Walk the beat with a US cop in Kosovo, and the scope of the challenge becomes clear - no courts, few interpreters or forensic equipment.
Quote of note: "I don't know what it was. I knew enough to know they needed help. And I wanted to help." - a policewoman from Tampa, Fla.
A long-term casualty of the graves found in Ciudad Jurez, Mexico, may be US-Mexico antidrug cooperation.
Until now, Russian troops have met with little resistance in Chechnya. But that may be changing.
David Clark Scott, World editor
REPORTERS ON THE JOB.
SORBS, NOT SERBS: Correspondent Omar Sacirbey found that when interviewing Germany's ethnic Sorbs, it helped to have grown up sharing some parallel experiences. His family emigrated to the US from what is now Bosnia and strove to preserve its language, traditions, and Islamic faith with his generation. Omar says some people who were initially reserved opened up when they heard about his background: "I explained what it was like trying to preserve these things while growing up in the States, and people would respond with knowing smiles."
BIG STORY, LONG QUEUE: The Monitor's Howard LaFranchi in Mexico and Scott Baldauf in Texas double-teamed today's story on the finding of 100 or more graves near Ciudad Jurez. For his part, Scott worked the phones on the US side, but one key source proved particularly elusive: Jaime Hervella, the head of the International Association of Relatives and Friends of Disappeared Persons. At 8:40 a.m., Scott called directory assistance in El Paso, Texas, got the number for the only Hervella listed. It was Mr. Hervella's son, who passed along his father's work number. The line was busy. Then, Scott was told, "Mr. Hervella should be back in five minutes." Followed by a busy signal. "He's doing an interview with Canadian TV." Then, it was Swedish TV, and Univision, a Spanish-language TV network. "It was like that all day," says Scott, who finally spoke to Hervella at 8 p.m.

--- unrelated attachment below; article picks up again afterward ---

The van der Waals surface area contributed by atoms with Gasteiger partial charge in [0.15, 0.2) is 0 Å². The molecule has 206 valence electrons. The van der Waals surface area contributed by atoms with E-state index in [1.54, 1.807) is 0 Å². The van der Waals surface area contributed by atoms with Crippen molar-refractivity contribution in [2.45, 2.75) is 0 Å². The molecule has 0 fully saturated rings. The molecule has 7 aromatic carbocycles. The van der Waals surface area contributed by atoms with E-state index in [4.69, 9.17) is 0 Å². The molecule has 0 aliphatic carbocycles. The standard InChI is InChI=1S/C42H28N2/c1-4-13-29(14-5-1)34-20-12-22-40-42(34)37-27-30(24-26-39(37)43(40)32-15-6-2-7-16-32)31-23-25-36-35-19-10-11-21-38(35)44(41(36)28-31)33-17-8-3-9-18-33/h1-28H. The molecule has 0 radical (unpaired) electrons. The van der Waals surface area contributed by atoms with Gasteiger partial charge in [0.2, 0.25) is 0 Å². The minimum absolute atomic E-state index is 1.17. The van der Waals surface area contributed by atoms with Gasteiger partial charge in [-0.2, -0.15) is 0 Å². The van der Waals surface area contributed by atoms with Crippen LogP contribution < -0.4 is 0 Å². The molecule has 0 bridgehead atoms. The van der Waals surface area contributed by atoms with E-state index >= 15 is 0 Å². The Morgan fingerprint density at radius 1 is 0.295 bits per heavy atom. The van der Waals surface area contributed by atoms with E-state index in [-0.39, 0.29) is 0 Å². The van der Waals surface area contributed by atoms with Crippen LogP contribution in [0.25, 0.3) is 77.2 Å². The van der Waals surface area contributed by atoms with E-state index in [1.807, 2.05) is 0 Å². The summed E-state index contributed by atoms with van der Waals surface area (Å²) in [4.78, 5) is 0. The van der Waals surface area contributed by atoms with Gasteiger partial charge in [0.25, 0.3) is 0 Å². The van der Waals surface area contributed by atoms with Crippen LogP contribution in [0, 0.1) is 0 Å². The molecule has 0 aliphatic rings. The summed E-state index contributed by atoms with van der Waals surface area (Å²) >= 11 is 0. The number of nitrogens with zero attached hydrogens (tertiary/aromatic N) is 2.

FOLLOW-UP ON A MONITOR STORY.
ANOTHER WALL FALLS: A controversial wall separating Gypsies (also known as Roma) from other residents in a Czech Republic town was torn down last week. As the Monitor reported on Nov. 8, the seven-foot-high wooden fence between two neighborhoods in Usti nad Labem had become a symbol for continuing discrimination against Roma in Central and Eastern Europe. The Czech government says it will buy three small houses to allow residents to move elsewhere.
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